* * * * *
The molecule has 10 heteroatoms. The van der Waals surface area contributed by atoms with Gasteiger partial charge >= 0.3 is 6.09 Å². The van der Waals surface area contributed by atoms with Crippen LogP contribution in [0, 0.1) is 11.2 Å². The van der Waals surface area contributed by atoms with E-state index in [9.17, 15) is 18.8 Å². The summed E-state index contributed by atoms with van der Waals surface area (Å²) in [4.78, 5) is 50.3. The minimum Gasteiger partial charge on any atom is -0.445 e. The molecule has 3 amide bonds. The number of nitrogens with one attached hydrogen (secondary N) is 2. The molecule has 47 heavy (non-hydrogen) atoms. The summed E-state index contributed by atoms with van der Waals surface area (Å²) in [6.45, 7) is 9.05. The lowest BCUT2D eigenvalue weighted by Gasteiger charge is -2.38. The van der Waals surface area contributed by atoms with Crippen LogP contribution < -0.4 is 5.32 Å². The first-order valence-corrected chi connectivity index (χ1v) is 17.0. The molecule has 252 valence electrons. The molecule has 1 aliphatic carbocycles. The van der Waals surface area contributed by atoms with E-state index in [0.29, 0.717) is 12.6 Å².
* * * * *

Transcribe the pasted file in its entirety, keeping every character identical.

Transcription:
The molecule has 10 heteroatoms. The van der Waals surface area contributed by atoms with Gasteiger partial charge >= 0.3 is 6.09 Å². The van der Waals surface area contributed by atoms with Crippen LogP contribution in [0, 0.1) is 11.2 Å². The van der Waals surface area contributed by atoms with E-state index in [9.17, 15) is 18.8 Å². The summed E-state index contributed by atoms with van der Waals surface area (Å²) in [4.78, 5) is 50.3. The minimum Gasteiger partial charge on any atom is -0.445 e. The molecule has 3 amide bonds. The number of nitrogens with one attached hydrogen (secondary N) is 2. The molecule has 47 heavy (non-hydrogen) atoms. The summed E-state index contributed by atoms with van der Waals surface area (Å²) in [6.45, 7) is 9.05. The lowest BCUT2D eigenvalue weighted by Gasteiger charge is -2.38. The van der Waals surface area contributed by atoms with Crippen LogP contribution < -0.4 is 5.32 Å². The first-order valence-corrected chi connectivity index (χ1v) is 17.0. The molecule has 252 valence electrons. The molecule has 1 aliphatic carbocycles. The van der Waals surface area contributed by atoms with E-state index in [0.29, 0.717) is 12.6 Å².